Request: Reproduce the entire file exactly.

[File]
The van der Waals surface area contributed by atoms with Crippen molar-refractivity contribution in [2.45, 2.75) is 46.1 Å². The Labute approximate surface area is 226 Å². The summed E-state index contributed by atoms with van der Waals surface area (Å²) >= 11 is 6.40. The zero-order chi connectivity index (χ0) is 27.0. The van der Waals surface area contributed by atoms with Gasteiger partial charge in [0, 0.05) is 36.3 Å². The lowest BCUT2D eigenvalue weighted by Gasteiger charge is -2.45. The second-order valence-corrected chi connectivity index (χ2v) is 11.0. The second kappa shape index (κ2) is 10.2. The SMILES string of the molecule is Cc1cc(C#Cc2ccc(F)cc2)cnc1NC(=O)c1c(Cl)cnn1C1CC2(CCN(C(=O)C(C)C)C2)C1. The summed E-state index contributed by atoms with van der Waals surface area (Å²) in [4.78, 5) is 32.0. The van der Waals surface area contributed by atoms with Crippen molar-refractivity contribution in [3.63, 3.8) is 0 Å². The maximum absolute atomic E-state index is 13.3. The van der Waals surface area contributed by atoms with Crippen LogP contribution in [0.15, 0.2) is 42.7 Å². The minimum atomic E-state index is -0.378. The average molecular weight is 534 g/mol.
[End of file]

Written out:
The van der Waals surface area contributed by atoms with Crippen molar-refractivity contribution in [2.45, 2.75) is 46.1 Å². The Labute approximate surface area is 226 Å². The summed E-state index contributed by atoms with van der Waals surface area (Å²) >= 11 is 6.40. The zero-order chi connectivity index (χ0) is 27.0. The van der Waals surface area contributed by atoms with Gasteiger partial charge in [0, 0.05) is 36.3 Å². The lowest BCUT2D eigenvalue weighted by Gasteiger charge is -2.45. The second-order valence-corrected chi connectivity index (χ2v) is 11.0. The second kappa shape index (κ2) is 10.2. The SMILES string of the molecule is Cc1cc(C#Cc2ccc(F)cc2)cnc1NC(=O)c1c(Cl)cnn1C1CC2(CCN(C(=O)C(C)C)C2)C1. The summed E-state index contributed by atoms with van der Waals surface area (Å²) in [4.78, 5) is 32.0. The van der Waals surface area contributed by atoms with Crippen molar-refractivity contribution in [3.63, 3.8) is 0 Å². The maximum absolute atomic E-state index is 13.3. The van der Waals surface area contributed by atoms with Crippen LogP contribution in [0.15, 0.2) is 42.7 Å². The minimum atomic E-state index is -0.378. The average molecular weight is 534 g/mol.